“We continue to be interested in finding a way to get to dialogue but that’s up to him,” Tillerson told reporters.

State Department spokeswoman Heather Nauert said North Korea’s decision to hold off was not enough and Pyongyang would have to show it was “intent on denuclearizing the Korean peninsula.”

“I think they would have to do quite a bit more,” Nauert said, adding, “They know what they need to do to get us to come to the negotiating table.

PREVENT WAR

South Korean President Moon Jae-in said on Tuesday his government would prevent war by all means.

“Military action on the Korean peninsula can only be decided by South Korea and no one else can decide to take military action without the consent of South Korea,” Moon said in a speech to commemorate the anniversary of the nation’s liberation from Japanese military rule in 1945.

“The government, putting everything on the line, will block war by all means,” Moon said.

The Liberation Day holiday, celebrated by both North and South, will be followed next week by joint U.S.-South Korean military drills.

Asian shares rose for a second day on Tuesday after Kim’s comments. The U.S. dollar and Treasury yields climbed after solid U.S. retail data and the easing in U.S.-North Korean rhetoric.

North Korean leader Kim Jong Un claps with military officers at the Command of the Strategic Force of the Korean People’s Army (KPA) in an unknown location in North Korea in this undated photo released by North Korea’s Korean Central News Agency (KCNA) on August 15, 2017. KCNA/via REUTERS

North Korea has continued to develop its nuclear and missile programs to ward off perceived U.S. hostility, in defiance of U.N. Security Council resolutions and sanctions.

A new study by a London-based think tank and an article in the New York Times that cited it said North Korea had obtained rocket engines probably from a Ukrainian factory via illicit networks.

But U.S. intelligence officials said on Tuesday that North Korea has the ability to produce its own missile engines and intelligence suggests the country does not need to rely on imports.

Japan will seek further reassurance from Washington in meetings between Japan’s defense chief and foreign minister and their U.S. counterparts on Thursday.

“The strategic environment is becoming harsher and we need to discuss how we will respond to that,” a Japanese foreign ministry official said in a briefing in Tokyo.

“We will look for the U.S. to reaffirm its defense commitment, including the nuclear deterrent.”

Slideshow (8 Images)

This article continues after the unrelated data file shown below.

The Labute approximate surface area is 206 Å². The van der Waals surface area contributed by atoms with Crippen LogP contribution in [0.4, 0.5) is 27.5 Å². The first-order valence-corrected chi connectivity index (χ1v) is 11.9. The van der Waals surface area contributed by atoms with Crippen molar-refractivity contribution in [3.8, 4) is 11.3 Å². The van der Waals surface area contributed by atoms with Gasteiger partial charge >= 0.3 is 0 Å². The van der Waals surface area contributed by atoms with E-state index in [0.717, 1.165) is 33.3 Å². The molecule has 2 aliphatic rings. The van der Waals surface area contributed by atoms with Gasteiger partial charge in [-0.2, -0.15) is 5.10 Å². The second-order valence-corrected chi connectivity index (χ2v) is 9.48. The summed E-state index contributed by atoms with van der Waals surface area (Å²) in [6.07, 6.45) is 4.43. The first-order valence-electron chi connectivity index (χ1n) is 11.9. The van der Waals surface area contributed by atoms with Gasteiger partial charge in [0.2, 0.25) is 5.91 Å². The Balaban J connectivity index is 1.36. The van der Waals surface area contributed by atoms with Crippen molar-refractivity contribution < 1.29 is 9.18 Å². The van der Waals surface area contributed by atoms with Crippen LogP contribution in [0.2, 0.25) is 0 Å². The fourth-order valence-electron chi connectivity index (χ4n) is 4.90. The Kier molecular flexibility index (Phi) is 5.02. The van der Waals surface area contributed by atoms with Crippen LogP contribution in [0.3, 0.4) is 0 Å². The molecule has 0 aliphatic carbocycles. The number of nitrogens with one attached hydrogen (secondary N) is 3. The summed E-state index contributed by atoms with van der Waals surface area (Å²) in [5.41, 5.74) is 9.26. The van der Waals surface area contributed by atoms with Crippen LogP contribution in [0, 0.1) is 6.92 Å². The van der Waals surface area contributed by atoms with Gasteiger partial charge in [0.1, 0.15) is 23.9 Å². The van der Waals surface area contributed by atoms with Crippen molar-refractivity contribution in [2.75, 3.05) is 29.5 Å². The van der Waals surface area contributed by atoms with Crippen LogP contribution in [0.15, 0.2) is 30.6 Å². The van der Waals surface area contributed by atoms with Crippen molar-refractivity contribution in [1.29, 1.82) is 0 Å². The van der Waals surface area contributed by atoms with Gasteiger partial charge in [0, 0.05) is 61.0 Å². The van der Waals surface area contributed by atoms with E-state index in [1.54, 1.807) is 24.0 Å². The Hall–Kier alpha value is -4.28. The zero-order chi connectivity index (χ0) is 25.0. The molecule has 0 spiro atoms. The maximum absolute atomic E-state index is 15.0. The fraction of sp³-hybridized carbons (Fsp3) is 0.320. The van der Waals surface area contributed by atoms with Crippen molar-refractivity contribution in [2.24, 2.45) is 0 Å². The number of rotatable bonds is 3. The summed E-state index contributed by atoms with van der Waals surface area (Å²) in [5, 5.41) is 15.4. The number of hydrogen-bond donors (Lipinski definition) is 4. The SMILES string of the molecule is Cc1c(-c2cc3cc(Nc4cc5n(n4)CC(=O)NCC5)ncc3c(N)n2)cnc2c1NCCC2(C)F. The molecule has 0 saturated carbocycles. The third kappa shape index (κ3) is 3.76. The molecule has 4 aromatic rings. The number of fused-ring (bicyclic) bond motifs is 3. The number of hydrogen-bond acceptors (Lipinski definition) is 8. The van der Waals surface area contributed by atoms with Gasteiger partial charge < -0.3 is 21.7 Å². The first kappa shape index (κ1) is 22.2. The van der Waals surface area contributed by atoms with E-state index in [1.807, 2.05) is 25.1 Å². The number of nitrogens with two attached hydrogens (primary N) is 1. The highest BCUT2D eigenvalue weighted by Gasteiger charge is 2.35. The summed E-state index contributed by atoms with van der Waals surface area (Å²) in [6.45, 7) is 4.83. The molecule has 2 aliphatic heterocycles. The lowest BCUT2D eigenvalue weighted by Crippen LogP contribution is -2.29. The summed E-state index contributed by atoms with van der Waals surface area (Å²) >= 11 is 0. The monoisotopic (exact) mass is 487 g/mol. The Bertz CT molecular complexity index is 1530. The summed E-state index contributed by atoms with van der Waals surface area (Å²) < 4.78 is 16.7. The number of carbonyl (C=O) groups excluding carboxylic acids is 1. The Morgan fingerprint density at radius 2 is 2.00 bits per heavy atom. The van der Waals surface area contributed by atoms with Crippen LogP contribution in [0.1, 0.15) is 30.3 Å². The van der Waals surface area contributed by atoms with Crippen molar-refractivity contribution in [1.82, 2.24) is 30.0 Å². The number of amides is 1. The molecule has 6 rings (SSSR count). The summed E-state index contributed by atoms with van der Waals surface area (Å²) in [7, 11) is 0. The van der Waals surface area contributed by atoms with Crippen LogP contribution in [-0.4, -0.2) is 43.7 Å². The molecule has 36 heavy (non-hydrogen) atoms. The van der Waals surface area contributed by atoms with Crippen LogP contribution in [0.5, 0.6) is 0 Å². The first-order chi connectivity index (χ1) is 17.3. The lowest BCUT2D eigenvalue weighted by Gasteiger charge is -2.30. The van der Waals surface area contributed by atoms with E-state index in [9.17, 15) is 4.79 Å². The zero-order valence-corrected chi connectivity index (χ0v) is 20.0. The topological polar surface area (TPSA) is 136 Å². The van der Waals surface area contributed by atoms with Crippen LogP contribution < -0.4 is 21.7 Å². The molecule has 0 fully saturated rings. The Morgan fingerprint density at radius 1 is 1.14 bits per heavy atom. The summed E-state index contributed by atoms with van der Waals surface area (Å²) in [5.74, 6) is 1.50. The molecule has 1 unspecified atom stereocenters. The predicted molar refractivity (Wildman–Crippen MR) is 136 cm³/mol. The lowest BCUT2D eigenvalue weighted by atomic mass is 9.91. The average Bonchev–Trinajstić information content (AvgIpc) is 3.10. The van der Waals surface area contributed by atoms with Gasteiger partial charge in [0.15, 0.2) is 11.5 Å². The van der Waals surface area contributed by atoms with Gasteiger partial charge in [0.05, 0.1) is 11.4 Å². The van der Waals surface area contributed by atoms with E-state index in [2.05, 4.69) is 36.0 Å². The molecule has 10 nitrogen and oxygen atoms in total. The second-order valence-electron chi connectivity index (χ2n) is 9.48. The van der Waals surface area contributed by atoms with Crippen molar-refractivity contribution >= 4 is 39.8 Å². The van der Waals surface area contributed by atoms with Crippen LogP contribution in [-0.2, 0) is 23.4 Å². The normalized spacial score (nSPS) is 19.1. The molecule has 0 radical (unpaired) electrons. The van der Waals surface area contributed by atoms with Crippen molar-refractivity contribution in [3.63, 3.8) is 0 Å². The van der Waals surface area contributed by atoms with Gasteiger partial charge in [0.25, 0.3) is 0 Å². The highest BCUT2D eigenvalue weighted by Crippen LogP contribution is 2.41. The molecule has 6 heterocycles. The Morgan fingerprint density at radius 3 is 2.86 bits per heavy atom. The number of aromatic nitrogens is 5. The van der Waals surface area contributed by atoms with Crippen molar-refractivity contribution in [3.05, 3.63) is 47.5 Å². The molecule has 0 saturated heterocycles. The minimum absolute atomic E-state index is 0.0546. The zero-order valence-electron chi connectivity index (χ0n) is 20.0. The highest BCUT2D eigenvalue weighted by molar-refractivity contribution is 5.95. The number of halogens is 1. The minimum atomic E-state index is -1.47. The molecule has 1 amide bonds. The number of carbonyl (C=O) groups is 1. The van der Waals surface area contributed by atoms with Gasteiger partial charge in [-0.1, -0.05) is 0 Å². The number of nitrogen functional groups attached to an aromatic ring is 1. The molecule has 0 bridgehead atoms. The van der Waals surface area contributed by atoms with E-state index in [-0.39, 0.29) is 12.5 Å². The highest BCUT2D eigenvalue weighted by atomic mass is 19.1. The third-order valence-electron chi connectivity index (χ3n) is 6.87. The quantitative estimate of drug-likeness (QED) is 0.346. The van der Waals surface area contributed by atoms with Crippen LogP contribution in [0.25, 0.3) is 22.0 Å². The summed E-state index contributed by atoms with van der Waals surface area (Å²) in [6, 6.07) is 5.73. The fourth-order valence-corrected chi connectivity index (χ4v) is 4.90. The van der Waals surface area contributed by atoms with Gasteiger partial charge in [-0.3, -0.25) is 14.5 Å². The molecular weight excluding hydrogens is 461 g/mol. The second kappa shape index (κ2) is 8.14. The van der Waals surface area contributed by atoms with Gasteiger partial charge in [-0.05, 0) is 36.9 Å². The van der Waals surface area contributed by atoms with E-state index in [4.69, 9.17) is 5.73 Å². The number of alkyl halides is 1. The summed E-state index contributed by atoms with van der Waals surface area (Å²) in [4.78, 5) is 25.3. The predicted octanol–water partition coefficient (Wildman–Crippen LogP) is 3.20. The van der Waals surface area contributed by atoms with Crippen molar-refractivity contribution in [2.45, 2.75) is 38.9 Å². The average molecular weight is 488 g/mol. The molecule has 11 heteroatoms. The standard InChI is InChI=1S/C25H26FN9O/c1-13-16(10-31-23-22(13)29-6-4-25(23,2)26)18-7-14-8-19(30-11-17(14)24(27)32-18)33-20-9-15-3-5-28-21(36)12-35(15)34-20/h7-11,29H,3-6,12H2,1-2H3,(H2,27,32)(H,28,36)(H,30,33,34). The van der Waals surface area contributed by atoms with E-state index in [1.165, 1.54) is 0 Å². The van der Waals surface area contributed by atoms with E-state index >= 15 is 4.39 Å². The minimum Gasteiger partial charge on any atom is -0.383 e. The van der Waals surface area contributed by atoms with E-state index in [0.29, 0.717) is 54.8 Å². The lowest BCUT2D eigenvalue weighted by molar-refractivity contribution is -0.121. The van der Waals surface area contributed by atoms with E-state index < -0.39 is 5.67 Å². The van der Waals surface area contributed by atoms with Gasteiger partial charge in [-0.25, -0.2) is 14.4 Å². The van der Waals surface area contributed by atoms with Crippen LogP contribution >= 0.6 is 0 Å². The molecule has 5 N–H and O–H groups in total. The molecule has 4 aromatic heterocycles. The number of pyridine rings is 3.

China, North Korea’s main ally and trading partner, has repeatedly urged Pyongyang to halt its weapons program and at the same time urged South Korea and the United States to stop military drills to lower tensions.

Chinese Foreign Minister Wang Yi, in a telephone conversation with Sigmar Gabriel, Germany’s minister for foreign affairs, said tensions on the Korean peninsula were showing some signs of easing but had not passed.

The parties involved should “make a correct judgment and wise choice by taking a responsible attitude toward history and people,” Wang said, according to a statement on the Chinese foreign ministry’s website.

U.S. Senator Edward Markey, the top Democrat on the Senate Foreign Relations Committee’s panel on East Asia, announced on Tuesday he would lead a delegation to Korea, Japan and China,

“The unity of purpose between the United States and our allies in South Korea, Japan, and China is critical in the face of Pyongyang’s increasing nuclear threat,” Markey said in a statement.

Kim Dong-yub, a professor and military expert at Kyungnam University’s Institute of Far Eastern Studies in Seoul, urged caution in assuming North Korea was bluffing with its missile threats.

“There is no stepping back for North Korea. Those who don’t know the North very well fall into this trap every time (thinking they are easing threats) but we’ve seen this before.”

The United States and South Korea remain technically at war with North Korea after the 1950-53 Korean conflict ended with a truce, not a peace treaty.

North Korea is currently holding three U.S. citizens it accuses of espionage or hostile acts, but now is not the right time to discuss them, KCNA reported, citing a foreign ministry spokesman.

Pyongyang has used detainees to extract concessions, including high-profile visitors from the United States, which has no formal diplomatic relations with North Korea.

(For an interactive on North Korea’s missile capabilities, click tmsnrt.rs/2t6WEPL)

(For a graphic on North Korea’s missile trajectories, ranges, click tmsnrt.rs/2vLMdVm)

(For a graphic on Americans detained by North Korea click bit.ly/2vZC08l)

Additional reporting by Soyoung Kim and Jane Chung in Seoul, Tim Kelly in Tokyo, Ben Blanchard in Beijing, John Ruwitch in Shanghai and Jonathan Landay in Washington; Writing by Lincoln Feast, Alistair Bell and Amanda Becker; Editing by Jeffrey Benkoe, James Dalgleish and Lisa Shumaker